Wednesday, July 13, 2011

Make me a bird so I can fly far, far away from here...

Lark by Tracey Porter:

When sixteen-year-old Lark Austin is kidnapped from her Virginia hometown and left to die in a snowy forest, she leaves behind two friends who are stunned by the loss. As Lark's former best friend, Eve can't shake the guilt that this tragedy was somehow her fault. Meanwhile, Nyetta is haunted each night by Lark's ghost, who comes through the bedroom window and begs Nyetta to set her soul free. Eve and Nyetta realize that Lark is trapped in limbo, and only by coming together to heal themselves will they discover why.

Tracey Porter's stunning narrative about love and loss demonstrates that forgiveness can never come too late.

Summary from Goodreads.

Lark is a slim volume that tells the story of After. After Lark Austin is kidnapped from gymnastics practice and found in the woods of her Virginian town two days later – tied to a tree and dead from exposure. It’s the story of the two people who knew her best – her former best friend Eve and Nyetta, the little girl Lark used to babysit. It’s the story of Lark, trapped in the forest and doomed to become one more lost girl unless someone will acknowledge and remember what happened to her. Alternating between point of views, Lark (the book) chronicles the livings’ attempt to move on and Lark’s attempt to escape from the in between in which she is trapped.

While never overly graphic, Lark is a disturbing tale that layers the stages of grief with Lark’s immediate afterlife. In trying to save Lark from the horror of becoming a lost girl, the story explores the often contradictory messages young women receive when one of their own is lost to violence.

I don’t remember why I added this book to my reading list – it might be that it reminded me of the Miranda Gaddis/Ashley Pond murders (which it obliquely references), or the beauty of the spare cover. Porter’s lyrical writing style is compelling, lending itself to Lark’s transformation and Nyetta’s dreamy experiences with her ghost. Occasionally the prose made it harder to differentiate between Eve, Nyetta and Lark’s first person narration. It wasn’t until Nyetta and Eve finally interact that Nyetta’s much younger age became apparent despite being referenced several times before in the text. That said, the story and the message are incredibly important and handled with a great deal of care.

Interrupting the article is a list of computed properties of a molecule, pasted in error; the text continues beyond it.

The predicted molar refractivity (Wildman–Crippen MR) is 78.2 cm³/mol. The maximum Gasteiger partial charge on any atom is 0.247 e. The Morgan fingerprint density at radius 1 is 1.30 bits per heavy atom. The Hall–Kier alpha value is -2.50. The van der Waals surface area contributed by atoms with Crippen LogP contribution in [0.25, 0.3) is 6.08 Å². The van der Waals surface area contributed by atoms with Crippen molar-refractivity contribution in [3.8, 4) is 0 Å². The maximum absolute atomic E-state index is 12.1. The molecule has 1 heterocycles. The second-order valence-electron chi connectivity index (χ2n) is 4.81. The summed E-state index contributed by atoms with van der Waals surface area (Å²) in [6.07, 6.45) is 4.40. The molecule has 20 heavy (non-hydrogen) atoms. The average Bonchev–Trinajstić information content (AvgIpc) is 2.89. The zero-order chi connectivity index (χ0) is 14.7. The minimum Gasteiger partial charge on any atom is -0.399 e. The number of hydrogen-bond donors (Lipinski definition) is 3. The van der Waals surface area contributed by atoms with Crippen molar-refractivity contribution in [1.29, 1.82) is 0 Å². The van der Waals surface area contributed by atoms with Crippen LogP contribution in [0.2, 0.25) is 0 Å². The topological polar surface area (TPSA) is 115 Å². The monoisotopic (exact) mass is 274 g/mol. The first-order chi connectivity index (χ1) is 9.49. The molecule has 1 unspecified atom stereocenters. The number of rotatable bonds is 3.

A lot has been said about teen reads with dark themes* and their importance in YA literature. As many, many people (see #YASaves) have already provided eloquent and cogent defenses, I can only add this:

If you want to know what your child is reading, you have to read those books as well. Don’t forbid it, instead talk about it. Use it to be engaged in their life and discuss your feelings on the subject matter. Lark has some very strong passages in which Eve deals with her anger towards Lark’s death and her guilt over the disintegration of their friendship. It allows the reader to look at the mixed messages and abuse that girls receive from authority figures within the context of a greater story.

These are things you need to talk about, not bury your head in the sand. Bad things happen to good people, bad people and the random who are in between and it is left up to the living to deal with this.

Lark is not a perfect book, but it’s a book that deserves to be read, shared and discussed. Read it with your daughter.


Talk about grief and guilt and the fear of letting go. Talk about what right and wrong and what truly is acceptable.

Talk, damn it.  

Yes, there are wonderful books out there that let us escape to a better place, but there are those out there that help us realize how to cope with the bad place we may already be in. Books impart knowledge, make us question, engage and look beyond ourselves to the great what if.

Why would you want to take something so wonderful away?

You can purchase Lark from these fine retailers: Powells, Amazon, Barnes & Noble, Borders, Your Local Indie, or you can pick it up at your local library.

Book Source: One of those places where people go to learn – the library. 

*Ironically, the most popular “dark issues” book that I sold to teen girls? A Child Called It. That’s right, an autobiography shelved in the self help section…no where near where our YA books lived.

1 comment:

Anonymous said...

Thank you for posting this summary. It helps me before buying this book. Awesome Book!